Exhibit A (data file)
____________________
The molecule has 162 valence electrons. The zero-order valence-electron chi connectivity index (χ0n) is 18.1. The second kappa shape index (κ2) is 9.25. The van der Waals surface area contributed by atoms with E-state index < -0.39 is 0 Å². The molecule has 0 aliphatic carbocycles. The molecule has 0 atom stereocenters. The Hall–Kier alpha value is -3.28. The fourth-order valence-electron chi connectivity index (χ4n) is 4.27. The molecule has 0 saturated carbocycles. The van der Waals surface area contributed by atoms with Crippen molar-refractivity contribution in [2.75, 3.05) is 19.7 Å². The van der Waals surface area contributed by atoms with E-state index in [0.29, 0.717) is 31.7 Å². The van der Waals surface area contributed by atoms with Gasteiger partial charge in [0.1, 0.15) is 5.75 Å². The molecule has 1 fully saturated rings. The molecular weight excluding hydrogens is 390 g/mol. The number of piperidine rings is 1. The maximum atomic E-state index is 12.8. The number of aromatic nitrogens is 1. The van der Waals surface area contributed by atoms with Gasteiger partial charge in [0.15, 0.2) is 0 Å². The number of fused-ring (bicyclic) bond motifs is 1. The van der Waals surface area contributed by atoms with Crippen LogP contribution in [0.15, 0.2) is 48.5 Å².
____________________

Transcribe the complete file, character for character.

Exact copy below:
The molecule has 162 valence electrons. The zero-order valence-electron chi connectivity index (χ0n) is 18.1. The second kappa shape index (κ2) is 9.25. The van der Waals surface area contributed by atoms with E-state index < -0.39 is 0 Å². The molecule has 0 aliphatic carbocycles. The molecule has 0 atom stereocenters. The Hall–Kier alpha value is -3.28. The fourth-order valence-electron chi connectivity index (χ4n) is 4.27. The molecule has 0 saturated carbocycles. The van der Waals surface area contributed by atoms with Crippen molar-refractivity contribution in [2.75, 3.05) is 19.7 Å². The van der Waals surface area contributed by atoms with E-state index in [0.29, 0.717) is 31.7 Å². The van der Waals surface area contributed by atoms with Gasteiger partial charge in [0.1, 0.15) is 5.75 Å². The molecule has 1 fully saturated rings. The molecular weight excluding hydrogens is 390 g/mol. The number of piperidine rings is 1. The maximum atomic E-state index is 12.8. The number of aromatic nitrogens is 1. The van der Waals surface area contributed by atoms with Gasteiger partial charge in [0.15, 0.2) is 0 Å². The number of fused-ring (bicyclic) bond motifs is 1. The van der Waals surface area contributed by atoms with Crippen LogP contribution in [0.15, 0.2) is 48.5 Å².